Barbara Seaman, Author And Women's Activist, 72
Barbara Seaman was a feminist activist, a women's health activist, a journalist, an author and a mentor to many young feminists.
She was sensitized about women's health issues when her aunt, Sally, died of endometrial cancer at the age of 49. Her aunt's oncologist had pointed to Premarin, which her aunt had taken to relieve menopausal symtoms. When the birth control pill came on the market in 1960, Seaman was writing for women's magazines.
She warned against estrogen (an active ingredient in Premarin) very early, and some of her medical positions on women's health caused her to be fired from several magazines. A number of pharmaceutical companies refused to advertise in magazines that carried her writings.
In 1969, she completed her first book, The Doctor's Case Against the Pill. It helped lead to the Nelson pill hearings on the safety of the combined oral contraceptive pill. As a result of the hearings, a health warning was added to the pill. In 1975, Seaman made a speech at Harvard Medical School in which she demanded that more women be admitted to medical school in obstetrics and gynecology. At the time, the number was about 3 percent.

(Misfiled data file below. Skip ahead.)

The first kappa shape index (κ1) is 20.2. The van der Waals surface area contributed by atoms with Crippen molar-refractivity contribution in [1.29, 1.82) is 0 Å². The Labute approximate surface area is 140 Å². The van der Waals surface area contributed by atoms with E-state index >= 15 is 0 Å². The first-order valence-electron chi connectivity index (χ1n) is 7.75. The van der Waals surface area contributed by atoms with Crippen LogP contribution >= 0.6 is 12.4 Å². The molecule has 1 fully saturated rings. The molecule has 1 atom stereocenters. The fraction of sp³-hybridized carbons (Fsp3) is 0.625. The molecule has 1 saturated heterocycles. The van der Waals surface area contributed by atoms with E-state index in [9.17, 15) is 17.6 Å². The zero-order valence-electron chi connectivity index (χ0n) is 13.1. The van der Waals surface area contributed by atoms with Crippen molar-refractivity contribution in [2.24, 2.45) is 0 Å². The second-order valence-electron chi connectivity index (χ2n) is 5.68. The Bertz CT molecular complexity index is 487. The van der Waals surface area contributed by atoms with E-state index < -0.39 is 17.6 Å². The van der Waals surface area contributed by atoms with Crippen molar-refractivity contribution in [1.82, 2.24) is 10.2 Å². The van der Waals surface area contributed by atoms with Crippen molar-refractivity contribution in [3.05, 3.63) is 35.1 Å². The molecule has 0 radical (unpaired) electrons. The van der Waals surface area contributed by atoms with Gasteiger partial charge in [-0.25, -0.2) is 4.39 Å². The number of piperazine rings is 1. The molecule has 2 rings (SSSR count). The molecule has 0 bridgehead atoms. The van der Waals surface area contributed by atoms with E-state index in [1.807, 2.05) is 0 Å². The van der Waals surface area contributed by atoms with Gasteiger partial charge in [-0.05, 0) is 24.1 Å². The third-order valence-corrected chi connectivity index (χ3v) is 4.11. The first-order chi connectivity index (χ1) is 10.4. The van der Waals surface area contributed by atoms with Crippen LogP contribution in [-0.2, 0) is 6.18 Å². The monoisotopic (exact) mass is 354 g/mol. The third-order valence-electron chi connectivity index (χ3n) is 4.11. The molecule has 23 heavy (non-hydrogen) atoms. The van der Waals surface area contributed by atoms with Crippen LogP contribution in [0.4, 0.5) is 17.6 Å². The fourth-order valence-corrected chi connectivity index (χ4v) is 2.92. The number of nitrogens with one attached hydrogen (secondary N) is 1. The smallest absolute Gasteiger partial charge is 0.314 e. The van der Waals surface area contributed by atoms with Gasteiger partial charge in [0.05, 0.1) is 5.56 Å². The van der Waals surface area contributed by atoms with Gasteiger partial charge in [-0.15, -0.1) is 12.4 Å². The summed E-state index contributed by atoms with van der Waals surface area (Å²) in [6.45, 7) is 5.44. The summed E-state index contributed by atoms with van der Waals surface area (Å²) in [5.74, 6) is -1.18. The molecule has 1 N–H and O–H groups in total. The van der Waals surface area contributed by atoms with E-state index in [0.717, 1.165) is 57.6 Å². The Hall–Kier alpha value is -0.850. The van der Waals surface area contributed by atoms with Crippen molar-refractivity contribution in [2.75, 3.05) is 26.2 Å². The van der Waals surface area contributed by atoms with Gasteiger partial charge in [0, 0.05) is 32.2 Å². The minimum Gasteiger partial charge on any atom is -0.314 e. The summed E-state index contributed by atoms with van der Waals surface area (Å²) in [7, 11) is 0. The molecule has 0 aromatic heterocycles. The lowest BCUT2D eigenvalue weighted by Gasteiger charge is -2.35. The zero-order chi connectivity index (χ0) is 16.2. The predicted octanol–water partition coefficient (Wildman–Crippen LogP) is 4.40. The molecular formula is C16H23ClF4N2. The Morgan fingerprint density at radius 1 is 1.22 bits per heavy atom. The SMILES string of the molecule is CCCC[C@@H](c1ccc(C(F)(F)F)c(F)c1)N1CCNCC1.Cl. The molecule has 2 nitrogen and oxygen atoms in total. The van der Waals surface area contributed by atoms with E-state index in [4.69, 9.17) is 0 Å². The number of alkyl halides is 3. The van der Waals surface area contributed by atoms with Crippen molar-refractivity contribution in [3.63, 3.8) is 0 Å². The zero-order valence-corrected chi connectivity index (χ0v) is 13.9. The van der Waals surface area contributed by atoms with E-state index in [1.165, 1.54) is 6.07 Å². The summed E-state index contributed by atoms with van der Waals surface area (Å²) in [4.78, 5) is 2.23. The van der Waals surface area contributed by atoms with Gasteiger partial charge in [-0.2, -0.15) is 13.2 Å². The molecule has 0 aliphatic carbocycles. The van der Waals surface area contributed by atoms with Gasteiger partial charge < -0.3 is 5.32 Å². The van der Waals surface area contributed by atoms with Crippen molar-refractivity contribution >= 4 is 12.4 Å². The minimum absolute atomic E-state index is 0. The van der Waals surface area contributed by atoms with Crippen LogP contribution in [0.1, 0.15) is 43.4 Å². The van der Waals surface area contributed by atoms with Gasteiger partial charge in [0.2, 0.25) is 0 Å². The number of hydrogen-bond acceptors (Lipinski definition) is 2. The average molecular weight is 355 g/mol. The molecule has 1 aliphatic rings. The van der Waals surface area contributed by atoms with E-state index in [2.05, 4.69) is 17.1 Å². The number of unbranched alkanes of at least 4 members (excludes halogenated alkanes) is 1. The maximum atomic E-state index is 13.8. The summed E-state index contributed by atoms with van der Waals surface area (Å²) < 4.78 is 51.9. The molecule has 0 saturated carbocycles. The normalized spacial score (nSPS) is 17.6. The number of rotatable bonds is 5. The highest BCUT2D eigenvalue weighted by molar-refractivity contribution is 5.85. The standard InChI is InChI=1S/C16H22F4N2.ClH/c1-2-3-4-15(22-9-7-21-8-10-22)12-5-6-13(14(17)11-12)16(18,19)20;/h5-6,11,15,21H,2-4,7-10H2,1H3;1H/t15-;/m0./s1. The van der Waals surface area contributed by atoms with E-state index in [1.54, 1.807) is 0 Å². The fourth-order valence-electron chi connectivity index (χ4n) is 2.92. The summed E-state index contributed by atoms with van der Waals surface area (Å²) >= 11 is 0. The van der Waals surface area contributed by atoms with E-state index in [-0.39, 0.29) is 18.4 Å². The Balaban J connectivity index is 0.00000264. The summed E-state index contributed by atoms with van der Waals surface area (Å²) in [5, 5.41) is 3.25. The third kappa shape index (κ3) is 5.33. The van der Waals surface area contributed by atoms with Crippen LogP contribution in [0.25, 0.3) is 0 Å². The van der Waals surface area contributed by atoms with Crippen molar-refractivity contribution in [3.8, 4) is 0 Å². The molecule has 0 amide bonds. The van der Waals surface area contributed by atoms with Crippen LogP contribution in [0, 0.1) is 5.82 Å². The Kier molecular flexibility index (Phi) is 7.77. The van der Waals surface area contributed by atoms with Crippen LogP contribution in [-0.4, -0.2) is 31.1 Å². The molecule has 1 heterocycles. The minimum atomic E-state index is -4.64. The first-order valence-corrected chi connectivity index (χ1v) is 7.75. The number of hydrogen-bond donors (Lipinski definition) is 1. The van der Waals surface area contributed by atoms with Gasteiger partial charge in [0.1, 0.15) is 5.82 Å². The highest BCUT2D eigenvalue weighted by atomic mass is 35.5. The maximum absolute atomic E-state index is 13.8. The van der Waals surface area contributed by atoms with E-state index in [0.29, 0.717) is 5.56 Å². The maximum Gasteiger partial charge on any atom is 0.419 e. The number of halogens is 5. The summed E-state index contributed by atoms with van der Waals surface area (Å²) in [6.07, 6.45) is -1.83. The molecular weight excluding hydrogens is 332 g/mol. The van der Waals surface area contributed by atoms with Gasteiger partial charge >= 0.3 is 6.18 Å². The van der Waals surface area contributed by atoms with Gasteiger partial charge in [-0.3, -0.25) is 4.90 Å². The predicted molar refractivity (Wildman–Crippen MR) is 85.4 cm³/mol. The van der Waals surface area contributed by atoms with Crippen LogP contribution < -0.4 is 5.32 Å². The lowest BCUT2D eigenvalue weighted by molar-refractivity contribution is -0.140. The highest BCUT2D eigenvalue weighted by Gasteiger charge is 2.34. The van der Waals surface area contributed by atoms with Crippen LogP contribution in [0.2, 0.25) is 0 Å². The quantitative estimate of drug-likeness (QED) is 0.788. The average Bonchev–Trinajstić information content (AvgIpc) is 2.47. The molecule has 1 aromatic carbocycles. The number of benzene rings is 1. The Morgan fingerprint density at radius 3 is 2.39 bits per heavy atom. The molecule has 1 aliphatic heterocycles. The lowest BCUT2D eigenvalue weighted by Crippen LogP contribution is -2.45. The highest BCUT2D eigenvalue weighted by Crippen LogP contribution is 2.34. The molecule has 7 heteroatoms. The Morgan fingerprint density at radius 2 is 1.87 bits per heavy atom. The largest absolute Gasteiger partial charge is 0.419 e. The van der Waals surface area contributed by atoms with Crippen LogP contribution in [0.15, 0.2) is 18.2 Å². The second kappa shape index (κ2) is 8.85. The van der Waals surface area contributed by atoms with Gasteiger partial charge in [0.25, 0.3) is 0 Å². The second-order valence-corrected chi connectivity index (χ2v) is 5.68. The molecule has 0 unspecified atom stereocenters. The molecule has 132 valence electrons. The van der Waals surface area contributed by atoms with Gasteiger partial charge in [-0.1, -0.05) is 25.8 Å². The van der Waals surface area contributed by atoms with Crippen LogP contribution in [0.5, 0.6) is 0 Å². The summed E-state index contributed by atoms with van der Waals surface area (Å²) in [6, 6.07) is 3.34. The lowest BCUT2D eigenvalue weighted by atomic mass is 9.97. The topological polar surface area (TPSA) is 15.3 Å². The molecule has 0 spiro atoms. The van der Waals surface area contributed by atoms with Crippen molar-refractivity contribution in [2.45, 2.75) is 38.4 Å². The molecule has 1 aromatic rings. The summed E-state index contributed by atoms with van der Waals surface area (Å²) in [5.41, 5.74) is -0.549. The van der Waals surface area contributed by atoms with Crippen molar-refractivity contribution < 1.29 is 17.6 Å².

In the 1980s, Seaman also wrote Lovely Me, a biography of Jacqueline Susann. Seaman co-founded the National Women's Health Network with four other women. She authored many other books and more recently was the co-author with Laura Eldridge of The No Nonsense Guide to Menopause.
Seaman was on the board of advisers of the New York Chapter of the National Organization for Women. She died of lung cancer in February.
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